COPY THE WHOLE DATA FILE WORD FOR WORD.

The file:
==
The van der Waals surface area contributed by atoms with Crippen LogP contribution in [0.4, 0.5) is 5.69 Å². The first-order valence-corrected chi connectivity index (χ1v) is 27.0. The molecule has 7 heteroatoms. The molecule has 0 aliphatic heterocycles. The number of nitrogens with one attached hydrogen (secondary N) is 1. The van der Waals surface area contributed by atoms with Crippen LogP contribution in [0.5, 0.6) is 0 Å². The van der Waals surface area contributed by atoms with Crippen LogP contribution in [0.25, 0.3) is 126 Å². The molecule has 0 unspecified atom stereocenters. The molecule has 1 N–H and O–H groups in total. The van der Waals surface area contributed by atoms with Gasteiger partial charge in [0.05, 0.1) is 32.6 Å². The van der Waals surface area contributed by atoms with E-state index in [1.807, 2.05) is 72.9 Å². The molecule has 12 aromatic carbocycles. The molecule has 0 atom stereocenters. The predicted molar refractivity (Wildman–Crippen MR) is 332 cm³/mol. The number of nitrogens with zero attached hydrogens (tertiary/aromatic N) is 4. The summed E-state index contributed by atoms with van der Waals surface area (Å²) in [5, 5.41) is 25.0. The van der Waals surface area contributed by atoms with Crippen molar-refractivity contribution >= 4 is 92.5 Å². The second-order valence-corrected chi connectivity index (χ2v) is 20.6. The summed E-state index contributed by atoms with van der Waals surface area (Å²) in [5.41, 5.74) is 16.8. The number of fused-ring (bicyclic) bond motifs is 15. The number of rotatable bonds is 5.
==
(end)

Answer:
The van der Waals surface area contributed by atoms with Crippen LogP contribution in [0.4, 0.5) is 5.69 Å². The first-order valence-corrected chi connectivity index (χ1v) is 27.0. The molecule has 7 heteroatoms. The molecule has 0 aliphatic heterocycles. The number of nitrogens with one attached hydrogen (secondary N) is 1. The van der Waals surface area contributed by atoms with Crippen LogP contribution in [0.5, 0.6) is 0 Å². The van der Waals surface area contributed by atoms with Crippen LogP contribution in [0.25, 0.3) is 126 Å². The molecule has 0 unspecified atom stereocenters. The molecule has 1 N–H and O–H groups in total. The van der Waals surface area contributed by atoms with Gasteiger partial charge in [0.05, 0.1) is 32.6 Å². The van der Waals surface area contributed by atoms with E-state index in [1.807, 2.05) is 72.9 Å². The molecule has 12 aromatic carbocycles. The molecule has 0 atom stereocenters. The predicted molar refractivity (Wildman–Crippen MR) is 332 cm³/mol. The number of nitrogens with zero attached hydrogens (tertiary/aromatic N) is 4. The summed E-state index contributed by atoms with van der Waals surface area (Å²) in [5, 5.41) is 25.0. The van der Waals surface area contributed by atoms with Crippen molar-refractivity contribution >= 4 is 92.5 Å². The second-order valence-corrected chi connectivity index (χ2v) is 20.6. The summed E-state index contributed by atoms with van der Waals surface area (Å²) in [5.41, 5.74) is 16.8. The number of fused-ring (bicyclic) bond motifs is 15. The number of rotatable bonds is 5.